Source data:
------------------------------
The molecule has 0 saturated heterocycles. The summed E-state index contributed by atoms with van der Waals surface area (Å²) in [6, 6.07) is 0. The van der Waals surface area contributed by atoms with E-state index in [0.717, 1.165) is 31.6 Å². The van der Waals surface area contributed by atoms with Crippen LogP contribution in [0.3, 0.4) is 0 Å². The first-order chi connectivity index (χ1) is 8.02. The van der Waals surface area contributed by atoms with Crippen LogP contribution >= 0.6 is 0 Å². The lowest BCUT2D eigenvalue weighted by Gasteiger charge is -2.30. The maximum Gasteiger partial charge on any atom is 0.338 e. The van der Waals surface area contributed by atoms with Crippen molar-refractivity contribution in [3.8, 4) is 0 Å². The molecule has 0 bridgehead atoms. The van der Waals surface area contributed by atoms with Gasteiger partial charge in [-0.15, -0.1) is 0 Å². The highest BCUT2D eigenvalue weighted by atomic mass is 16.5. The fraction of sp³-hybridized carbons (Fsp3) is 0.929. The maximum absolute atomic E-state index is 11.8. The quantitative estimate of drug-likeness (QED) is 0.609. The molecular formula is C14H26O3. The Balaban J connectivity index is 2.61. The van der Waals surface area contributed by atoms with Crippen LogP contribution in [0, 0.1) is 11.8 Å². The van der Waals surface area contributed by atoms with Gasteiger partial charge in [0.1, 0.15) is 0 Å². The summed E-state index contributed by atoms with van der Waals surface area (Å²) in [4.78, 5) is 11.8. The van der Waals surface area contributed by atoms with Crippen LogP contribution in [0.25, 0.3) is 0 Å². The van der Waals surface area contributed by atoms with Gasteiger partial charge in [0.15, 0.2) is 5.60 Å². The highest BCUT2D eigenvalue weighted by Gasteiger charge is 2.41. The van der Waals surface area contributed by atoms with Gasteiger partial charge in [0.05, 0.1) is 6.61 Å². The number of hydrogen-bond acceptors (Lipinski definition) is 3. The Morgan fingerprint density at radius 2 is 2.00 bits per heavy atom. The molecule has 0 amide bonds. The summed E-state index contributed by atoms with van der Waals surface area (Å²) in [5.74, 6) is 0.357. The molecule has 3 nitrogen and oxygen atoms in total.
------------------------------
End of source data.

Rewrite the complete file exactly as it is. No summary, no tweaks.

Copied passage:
The molecule has 0 saturated heterocycles. The summed E-state index contributed by atoms with van der Waals surface area (Å²) in [6, 6.07) is 0. The van der Waals surface area contributed by atoms with E-state index in [0.717, 1.165) is 31.6 Å². The van der Waals surface area contributed by atoms with Crippen LogP contribution in [0.3, 0.4) is 0 Å². The first-order chi connectivity index (χ1) is 8.02. The van der Waals surface area contributed by atoms with Crippen LogP contribution >= 0.6 is 0 Å². The lowest BCUT2D eigenvalue weighted by Gasteiger charge is -2.30. The maximum Gasteiger partial charge on any atom is 0.338 e. The van der Waals surface area contributed by atoms with Crippen molar-refractivity contribution in [3.8, 4) is 0 Å². The molecule has 0 bridgehead atoms. The van der Waals surface area contributed by atoms with Gasteiger partial charge in [-0.15, -0.1) is 0 Å². The highest BCUT2D eigenvalue weighted by atomic mass is 16.5. The fraction of sp³-hybridized carbons (Fsp3) is 0.929. The maximum absolute atomic E-state index is 11.8. The quantitative estimate of drug-likeness (QED) is 0.609. The molecular formula is C14H26O3. The Balaban J connectivity index is 2.61. The van der Waals surface area contributed by atoms with Crippen LogP contribution in [0, 0.1) is 11.8 Å². The van der Waals surface area contributed by atoms with Gasteiger partial charge in [0.1, 0.15) is 0 Å². The summed E-state index contributed by atoms with van der Waals surface area (Å²) in [4.78, 5) is 11.8. The van der Waals surface area contributed by atoms with Crippen LogP contribution in [0.25, 0.3) is 0 Å². The van der Waals surface area contributed by atoms with Gasteiger partial charge in [0.15, 0.2) is 5.60 Å². The highest BCUT2D eigenvalue weighted by Gasteiger charge is 2.41. The van der Waals surface area contributed by atoms with Gasteiger partial charge in [0.05, 0.1) is 6.61 Å². The number of hydrogen-bond acceptors (Lipinski definition) is 3. The Morgan fingerprint density at radius 2 is 2.00 bits per heavy atom. The molecule has 0 amide bonds. The summed E-state index contributed by atoms with van der Waals surface area (Å²) in [5.74, 6) is 0.357. The molecule has 3 nitrogen and oxygen atoms in total.